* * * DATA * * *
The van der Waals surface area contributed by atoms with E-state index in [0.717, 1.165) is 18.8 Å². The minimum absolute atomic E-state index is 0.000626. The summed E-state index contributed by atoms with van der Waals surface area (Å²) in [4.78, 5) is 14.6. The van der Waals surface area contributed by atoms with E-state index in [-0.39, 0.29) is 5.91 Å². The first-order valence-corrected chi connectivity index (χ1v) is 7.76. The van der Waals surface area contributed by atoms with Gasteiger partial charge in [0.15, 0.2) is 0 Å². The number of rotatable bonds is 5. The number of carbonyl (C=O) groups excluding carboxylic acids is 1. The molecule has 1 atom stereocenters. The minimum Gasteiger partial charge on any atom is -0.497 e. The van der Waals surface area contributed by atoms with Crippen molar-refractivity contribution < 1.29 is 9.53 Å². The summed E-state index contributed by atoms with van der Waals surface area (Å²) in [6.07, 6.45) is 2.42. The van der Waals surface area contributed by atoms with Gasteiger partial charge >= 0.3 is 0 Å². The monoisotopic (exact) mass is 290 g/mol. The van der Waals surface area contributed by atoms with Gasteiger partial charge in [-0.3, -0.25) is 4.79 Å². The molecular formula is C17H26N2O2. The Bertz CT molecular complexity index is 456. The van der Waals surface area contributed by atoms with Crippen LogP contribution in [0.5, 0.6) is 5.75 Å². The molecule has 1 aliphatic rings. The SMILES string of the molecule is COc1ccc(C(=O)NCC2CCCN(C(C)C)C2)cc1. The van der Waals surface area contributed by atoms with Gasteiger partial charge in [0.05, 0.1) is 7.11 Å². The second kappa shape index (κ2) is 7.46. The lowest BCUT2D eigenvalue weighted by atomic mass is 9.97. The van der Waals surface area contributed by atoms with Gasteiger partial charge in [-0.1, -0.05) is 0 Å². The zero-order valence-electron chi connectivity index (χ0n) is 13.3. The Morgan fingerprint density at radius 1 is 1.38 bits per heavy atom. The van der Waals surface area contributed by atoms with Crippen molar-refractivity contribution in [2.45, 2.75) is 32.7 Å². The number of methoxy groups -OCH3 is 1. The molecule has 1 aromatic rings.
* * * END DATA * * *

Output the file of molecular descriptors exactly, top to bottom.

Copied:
The van der Waals surface area contributed by atoms with E-state index in [0.717, 1.165) is 18.8 Å². The minimum absolute atomic E-state index is 0.000626. The summed E-state index contributed by atoms with van der Waals surface area (Å²) in [4.78, 5) is 14.6. The van der Waals surface area contributed by atoms with E-state index in [-0.39, 0.29) is 5.91 Å². The first-order valence-corrected chi connectivity index (χ1v) is 7.76. The van der Waals surface area contributed by atoms with Gasteiger partial charge in [0.15, 0.2) is 0 Å². The number of rotatable bonds is 5. The number of carbonyl (C=O) groups excluding carboxylic acids is 1. The molecule has 1 atom stereocenters. The minimum Gasteiger partial charge on any atom is -0.497 e. The van der Waals surface area contributed by atoms with Crippen molar-refractivity contribution < 1.29 is 9.53 Å². The summed E-state index contributed by atoms with van der Waals surface area (Å²) in [6.07, 6.45) is 2.42. The van der Waals surface area contributed by atoms with Gasteiger partial charge >= 0.3 is 0 Å². The monoisotopic (exact) mass is 290 g/mol. The van der Waals surface area contributed by atoms with Gasteiger partial charge in [-0.3, -0.25) is 4.79 Å². The molecular formula is C17H26N2O2. The Bertz CT molecular complexity index is 456. The van der Waals surface area contributed by atoms with Crippen LogP contribution in [0.5, 0.6) is 5.75 Å². The molecule has 1 aliphatic rings. The SMILES string of the molecule is COc1ccc(C(=O)NCC2CCCN(C(C)C)C2)cc1. The van der Waals surface area contributed by atoms with Gasteiger partial charge in [0.05, 0.1) is 7.11 Å². The second kappa shape index (κ2) is 7.46. The lowest BCUT2D eigenvalue weighted by atomic mass is 9.97. The van der Waals surface area contributed by atoms with Gasteiger partial charge in [-0.1, -0.05) is 0 Å². The zero-order valence-electron chi connectivity index (χ0n) is 13.3. The Morgan fingerprint density at radius 1 is 1.38 bits per heavy atom. The van der Waals surface area contributed by atoms with Crippen molar-refractivity contribution in [2.45, 2.75) is 32.7 Å². The number of methoxy groups -OCH3 is 1. The molecule has 1 aromatic rings.